The AL East's status right now should be something along the lines of "none too thrilled," for it looks like the first-place Baltimore Orioles have made a major acquisition.
And they did it without even picking up the phone. All they had to do was get the good Manny Machado back.
Chris Davis and J.J. Hardy provided the key muscle for the Orioles on Monday night against the Washington Nationals, hitting back-to-back homers in the top of the 11th to push the O's toward an 8-2 victory. Their heroics aside, however, Baltimore's big-hitting star at Nationals Park was its 22-year-old (by a day) third baseman.
Machado began with three hits in his first three at-bats against Nationals fireballer Stephen Strasburg, and then added two more hits in extras. The finale for the day was a two-run homer off Aaron Barrett that capped Baltimore's six-run 11th-inning rally.
There's usually a bit of history to discuss in times like this. Sure enough, here's ESPN Stats & Info with what Machado was able to accomplish Monday night:
Of Machado's five hits, my personal favorite was the fourth. It involved him taking a pitch that was ticketed for the dirt and golfing it into left field for a single. That's the kind of hit you get only when you're hot.
And Machado is nothing if not hot.
After collecting five hits Monday night, Machado is now 9-for-17 (.529) in three games since returning from a (well-deserved) five-game suspension stemming from his antics against the Oakland A's last month. Look back even further through June 22, and Machado is 19-for-47 (.404) in his last 11 games.
In the process, he's raised his average from .224 to .261 and his OPS from .597 to .712. As such, his postgame comment about his bat "getting there" after a slow start is a bit of an understatement.
Small sample sizes and all, but we're past the point where we have to treat this hot stretch as the work of some upstart. Machado broke into the league in 2012 and has done this kind of thing before.
And therein lies what's so scary for the AL East: When Machado hits, he's one of the best players in baseball.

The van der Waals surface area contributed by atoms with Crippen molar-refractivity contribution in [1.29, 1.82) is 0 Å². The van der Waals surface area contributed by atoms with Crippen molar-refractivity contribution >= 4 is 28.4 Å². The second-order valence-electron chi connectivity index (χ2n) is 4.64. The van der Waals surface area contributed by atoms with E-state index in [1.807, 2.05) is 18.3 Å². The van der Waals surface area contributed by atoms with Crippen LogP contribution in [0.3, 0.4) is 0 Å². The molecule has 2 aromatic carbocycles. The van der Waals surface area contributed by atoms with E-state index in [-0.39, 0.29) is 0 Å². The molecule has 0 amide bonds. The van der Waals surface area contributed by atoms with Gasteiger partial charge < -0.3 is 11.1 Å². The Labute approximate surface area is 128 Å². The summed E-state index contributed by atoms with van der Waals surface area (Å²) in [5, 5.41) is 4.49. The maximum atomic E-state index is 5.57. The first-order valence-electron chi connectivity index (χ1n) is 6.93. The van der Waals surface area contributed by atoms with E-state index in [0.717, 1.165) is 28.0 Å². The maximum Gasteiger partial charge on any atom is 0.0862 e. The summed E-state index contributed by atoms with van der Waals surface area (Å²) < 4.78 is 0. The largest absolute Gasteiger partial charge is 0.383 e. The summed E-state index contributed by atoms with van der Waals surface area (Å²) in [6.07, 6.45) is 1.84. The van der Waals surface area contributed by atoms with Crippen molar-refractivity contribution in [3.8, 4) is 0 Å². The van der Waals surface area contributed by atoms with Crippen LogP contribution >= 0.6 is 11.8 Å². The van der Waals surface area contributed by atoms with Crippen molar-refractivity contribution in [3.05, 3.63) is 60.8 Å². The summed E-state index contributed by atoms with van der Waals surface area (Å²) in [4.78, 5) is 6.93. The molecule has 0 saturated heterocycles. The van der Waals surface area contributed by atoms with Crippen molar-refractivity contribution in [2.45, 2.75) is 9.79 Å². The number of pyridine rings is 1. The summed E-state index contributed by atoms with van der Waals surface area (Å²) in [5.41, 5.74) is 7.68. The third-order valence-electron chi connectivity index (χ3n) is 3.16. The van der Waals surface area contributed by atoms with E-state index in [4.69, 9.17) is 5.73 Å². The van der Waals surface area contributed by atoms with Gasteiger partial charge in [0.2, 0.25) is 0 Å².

That's what Machado proved in the first half of 2013, when he started strong to the tune of a .310 average, an .807 OPS and a league-leading 39 doubles.
According to FanGraphs, here's where he ranked among qualified position players in wins above replacement:
|First-Half WAR Leaders, 2013|
Yup. Top five. Or "arguably" top five if you want to take his tie with David Wright into account. Either way, pretty impressive stuff.
Machado's bat was a big part of the equation. The other big part is what he was doing with his glove, as even Andrelton Simmons wasn't Machado's equal in terms of defensive value in the first half of 2013.
And just as Machado has shown that his bat still has plenty of life in it, he's shown that his glove is still dandy as well.
He made not one, but two fine defensive plays at the hot corner against the Nationals on Monday, and we're just a couple of days removed from Machado's defense playing a starring role on national television Saturday night at Fenway Park:
Though he's logged significantly less time than the players around him, you can still look at the defensive leaderboards at FanGraphs and find Machado tied for fourth among third basemen in Ultimate Zone Rating and Defensive Runs Saved.
The numbers, therefore, are still syncing up with the eye test: Machado is amazing.
As for what the Orioles can do with a version of Machado who's amazing at third and plenty good at the plate, they're not being secretive about it. In the 11 games he's been hot, the Orioles are 7-4 (.636).
This is nothing new, mind you. The Orioles went 33-18 with Machado in the lineup after they called him up late in 2012, and then 53-43 when he was at his best in the first half of 2013.
When Machado's good, the Orioles are good. That's obviously simplifying things a bit, but it's not too much of a stretch as far as correlation and causation go. Great players do tend to help their teams win games, and Machado is certainly a great player when he's right.
Goodness knows these are things that the other teams in the AL East don't want to think about. Specifically, the two teams that are trying to catch the 49-40 Orioles in the standings: the Toronto Blue Jays and New York Yankees.
The Blue Jays (47-43 as of publication) are already reeling, entering the week with losses in 19 of their last 28 games. And where it looks like the Orioles are welcoming back their best player, the Blue Jays just put arguably their own best player on the shelf. Slugging first baseman Edwin Encarnacion could be out as long as a month with a leg injury.
The Yankees (45-43) aren't much better off in the injury department, as Ivan Nova has already been lost for the year and there's a chance Michael Pineda and CC Sabathia could be next. They've acquired Brandon McCarthy from the Arizona Diamondbacks to help pick up the slack, but their defense isn't much better than the defense that helped kill McCarthy's ERA in Arizona.
For now, Machado's return to superstar form is very much a welcome sight for the Orioles. But given what's going on in Toronto and New York, it could be much more than that in the long run.
It could be what allows the Orioles to run away with the AL East.
Note: Stats courtesy of Baseball-Reference.com unless otherwise noted/linked.
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